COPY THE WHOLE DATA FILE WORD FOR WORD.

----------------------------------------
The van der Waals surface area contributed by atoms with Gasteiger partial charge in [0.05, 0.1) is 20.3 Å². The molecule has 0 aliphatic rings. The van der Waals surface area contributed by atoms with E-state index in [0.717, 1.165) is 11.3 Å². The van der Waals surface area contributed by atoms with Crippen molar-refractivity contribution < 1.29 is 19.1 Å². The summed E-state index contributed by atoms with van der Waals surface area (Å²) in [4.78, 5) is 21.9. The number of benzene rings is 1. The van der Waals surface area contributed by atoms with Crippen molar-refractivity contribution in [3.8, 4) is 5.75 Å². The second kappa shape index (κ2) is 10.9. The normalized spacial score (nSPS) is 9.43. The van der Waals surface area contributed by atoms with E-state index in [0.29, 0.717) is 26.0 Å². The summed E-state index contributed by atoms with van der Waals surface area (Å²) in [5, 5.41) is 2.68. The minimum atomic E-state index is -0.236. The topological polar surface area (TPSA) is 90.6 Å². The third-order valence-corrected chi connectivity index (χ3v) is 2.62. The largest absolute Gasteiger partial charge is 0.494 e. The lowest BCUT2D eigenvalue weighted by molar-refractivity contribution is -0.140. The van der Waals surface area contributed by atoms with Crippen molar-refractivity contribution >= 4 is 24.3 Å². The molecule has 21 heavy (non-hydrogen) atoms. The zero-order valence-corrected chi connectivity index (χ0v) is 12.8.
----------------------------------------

The van der Waals surface area contributed by atoms with Gasteiger partial charge in [0.05, 0.1) is 20.3 Å². The molecule has 0 aliphatic rings. The van der Waals surface area contributed by atoms with E-state index in [0.717, 1.165) is 11.3 Å². The van der Waals surface area contributed by atoms with Crippen molar-refractivity contribution < 1.29 is 19.1 Å². The summed E-state index contributed by atoms with van der Waals surface area (Å²) in [4.78, 5) is 21.9. The number of benzene rings is 1. The van der Waals surface area contributed by atoms with Crippen molar-refractivity contribution in [3.8, 4) is 5.75 Å². The second kappa shape index (κ2) is 10.9. The normalized spacial score (nSPS) is 9.43. The van der Waals surface area contributed by atoms with E-state index in [0.29, 0.717) is 26.0 Å². The summed E-state index contributed by atoms with van der Waals surface area (Å²) in [5, 5.41) is 2.68. The minimum atomic E-state index is -0.236. The topological polar surface area (TPSA) is 90.6 Å². The third-order valence-corrected chi connectivity index (χ3v) is 2.62. The largest absolute Gasteiger partial charge is 0.494 e. The lowest BCUT2D eigenvalue weighted by molar-refractivity contribution is -0.140. The van der Waals surface area contributed by atoms with Crippen molar-refractivity contribution >= 4 is 24.3 Å². The molecule has 21 heavy (non-hydrogen) atoms. The zero-order valence-corrected chi connectivity index (χ0v) is 12.8.